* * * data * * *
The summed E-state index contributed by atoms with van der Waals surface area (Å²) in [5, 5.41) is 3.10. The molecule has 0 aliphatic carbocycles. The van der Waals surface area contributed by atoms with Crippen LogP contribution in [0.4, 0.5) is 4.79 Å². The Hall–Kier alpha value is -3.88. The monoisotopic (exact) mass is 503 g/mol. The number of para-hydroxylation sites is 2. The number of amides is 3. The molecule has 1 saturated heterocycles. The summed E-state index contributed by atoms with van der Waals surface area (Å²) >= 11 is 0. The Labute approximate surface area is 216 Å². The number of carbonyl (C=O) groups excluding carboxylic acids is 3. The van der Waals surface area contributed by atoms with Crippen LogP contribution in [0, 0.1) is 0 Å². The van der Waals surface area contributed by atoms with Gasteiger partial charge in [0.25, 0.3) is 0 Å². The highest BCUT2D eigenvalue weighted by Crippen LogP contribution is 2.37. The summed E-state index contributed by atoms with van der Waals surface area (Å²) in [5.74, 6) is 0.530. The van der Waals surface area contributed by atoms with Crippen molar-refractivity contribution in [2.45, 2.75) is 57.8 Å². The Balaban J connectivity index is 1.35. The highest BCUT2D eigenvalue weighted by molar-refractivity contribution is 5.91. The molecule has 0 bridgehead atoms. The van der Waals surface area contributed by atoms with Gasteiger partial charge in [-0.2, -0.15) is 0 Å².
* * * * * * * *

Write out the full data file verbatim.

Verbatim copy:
The summed E-state index contributed by atoms with van der Waals surface area (Å²) in [5, 5.41) is 3.10. The molecule has 0 aliphatic carbocycles. The van der Waals surface area contributed by atoms with Crippen LogP contribution in [0.4, 0.5) is 4.79 Å². The Hall–Kier alpha value is -3.88. The monoisotopic (exact) mass is 503 g/mol. The number of para-hydroxylation sites is 2. The number of amides is 3. The molecule has 1 saturated heterocycles. The summed E-state index contributed by atoms with van der Waals surface area (Å²) >= 11 is 0. The Labute approximate surface area is 216 Å². The number of carbonyl (C=O) groups excluding carboxylic acids is 3. The van der Waals surface area contributed by atoms with Crippen LogP contribution in [0, 0.1) is 0 Å². The van der Waals surface area contributed by atoms with Gasteiger partial charge in [0.25, 0.3) is 0 Å². The highest BCUT2D eigenvalue weighted by Crippen LogP contribution is 2.37. The summed E-state index contributed by atoms with van der Waals surface area (Å²) in [5.74, 6) is 0.530. The van der Waals surface area contributed by atoms with Crippen molar-refractivity contribution in [2.45, 2.75) is 57.8 Å². The Balaban J connectivity index is 1.35. The highest BCUT2D eigenvalue weighted by molar-refractivity contribution is 5.91. The molecule has 0 bridgehead atoms. The van der Waals surface area contributed by atoms with Gasteiger partial charge in [-0.2, -0.15) is 0 Å².